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Lightning Fact And Fiction

Fiction: Lightning never strikes the same place twice.
Fact: Lightning has "favorite" sites that it may hit many times during one storm.

Fiction: If it is not raining, then there is no danger from lightning.
Fact: Lightning often strikes outside of heavy rain and may occur as far as 10 miles away from any rainfall.

Fiction: The rubber soles of shoes or rubber tires on a car will protect you from being struck by lightning.
Fact: Rubber-soled shoes and rubber tires provide NO protection from lightning. However, the steel frame of a hard-topped vehicle provides increased protection if you are not touching metal. Although you may be injured if lightning strikes your car, you are much safer inside a vehicle than outside.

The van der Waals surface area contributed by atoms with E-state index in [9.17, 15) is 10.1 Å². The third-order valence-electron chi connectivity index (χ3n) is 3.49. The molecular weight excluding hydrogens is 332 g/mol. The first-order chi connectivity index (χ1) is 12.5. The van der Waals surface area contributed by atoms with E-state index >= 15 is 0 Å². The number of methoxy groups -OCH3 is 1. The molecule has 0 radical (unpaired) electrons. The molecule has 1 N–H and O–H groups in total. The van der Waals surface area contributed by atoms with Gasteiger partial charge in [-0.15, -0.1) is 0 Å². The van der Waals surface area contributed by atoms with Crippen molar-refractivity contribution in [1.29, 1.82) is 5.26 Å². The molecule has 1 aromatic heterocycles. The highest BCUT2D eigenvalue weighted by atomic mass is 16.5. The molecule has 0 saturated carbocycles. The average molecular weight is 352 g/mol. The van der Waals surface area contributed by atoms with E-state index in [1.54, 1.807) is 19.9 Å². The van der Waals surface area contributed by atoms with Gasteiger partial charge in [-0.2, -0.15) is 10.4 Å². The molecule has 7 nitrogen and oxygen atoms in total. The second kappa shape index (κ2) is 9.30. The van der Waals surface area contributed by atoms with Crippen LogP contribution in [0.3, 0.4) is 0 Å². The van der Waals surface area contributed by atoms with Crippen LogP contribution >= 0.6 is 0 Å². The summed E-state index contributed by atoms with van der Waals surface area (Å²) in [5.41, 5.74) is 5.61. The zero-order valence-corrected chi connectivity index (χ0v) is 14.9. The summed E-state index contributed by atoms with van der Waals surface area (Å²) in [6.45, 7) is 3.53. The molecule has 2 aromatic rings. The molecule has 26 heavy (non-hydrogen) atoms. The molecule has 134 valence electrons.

Fiction: People struck by lightning carry an electrical charge and should not be touched.
Fact: Lightning-strike victims carry no electrical charge and should be attended to immediately.

Fiction: "Heat lightning" occurs after very hot summer days and poses no threat.
Fact: What is referred to as "heat lightning" is actually lightning from a thunderstorm too far away for thunder to be heard. However, the storm may be moving in your direction!

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